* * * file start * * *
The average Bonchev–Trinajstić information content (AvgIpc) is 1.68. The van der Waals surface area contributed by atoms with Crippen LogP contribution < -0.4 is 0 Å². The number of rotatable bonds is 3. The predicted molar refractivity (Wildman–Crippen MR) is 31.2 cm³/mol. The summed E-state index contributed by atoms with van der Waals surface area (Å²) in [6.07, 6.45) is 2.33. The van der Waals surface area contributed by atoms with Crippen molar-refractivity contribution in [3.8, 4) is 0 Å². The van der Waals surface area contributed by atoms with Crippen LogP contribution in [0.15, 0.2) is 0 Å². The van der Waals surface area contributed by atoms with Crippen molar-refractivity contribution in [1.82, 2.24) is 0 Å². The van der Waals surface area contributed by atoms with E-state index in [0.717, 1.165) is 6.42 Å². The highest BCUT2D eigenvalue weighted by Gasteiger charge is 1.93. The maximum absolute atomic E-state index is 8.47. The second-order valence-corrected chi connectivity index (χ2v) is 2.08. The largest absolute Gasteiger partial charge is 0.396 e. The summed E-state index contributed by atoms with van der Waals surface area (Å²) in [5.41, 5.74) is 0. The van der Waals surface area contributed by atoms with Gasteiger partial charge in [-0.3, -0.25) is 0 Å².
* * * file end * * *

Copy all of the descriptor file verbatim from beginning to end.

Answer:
The average Bonchev–Trinajstić information content (AvgIpc) is 1.68. The van der Waals surface area contributed by atoms with Crippen LogP contribution < -0.4 is 0 Å². The number of rotatable bonds is 3. The predicted molar refractivity (Wildman–Crippen MR) is 31.2 cm³/mol. The summed E-state index contributed by atoms with van der Waals surface area (Å²) in [6.07, 6.45) is 2.33. The van der Waals surface area contributed by atoms with Crippen molar-refractivity contribution in [3.8, 4) is 0 Å². The van der Waals surface area contributed by atoms with Crippen LogP contribution in [0.15, 0.2) is 0 Å². The van der Waals surface area contributed by atoms with Crippen molar-refractivity contribution in [1.82, 2.24) is 0 Å². The van der Waals surface area contributed by atoms with E-state index in [0.717, 1.165) is 6.42 Å². The highest BCUT2D eigenvalue weighted by Gasteiger charge is 1.93. The maximum absolute atomic E-state index is 8.47. The second-order valence-corrected chi connectivity index (χ2v) is 2.08. The largest absolute Gasteiger partial charge is 0.396 e. The summed E-state index contributed by atoms with van der Waals surface area (Å²) in [5.41, 5.74) is 0. The van der Waals surface area contributed by atoms with Gasteiger partial charge in [-0.3, -0.25) is 0 Å².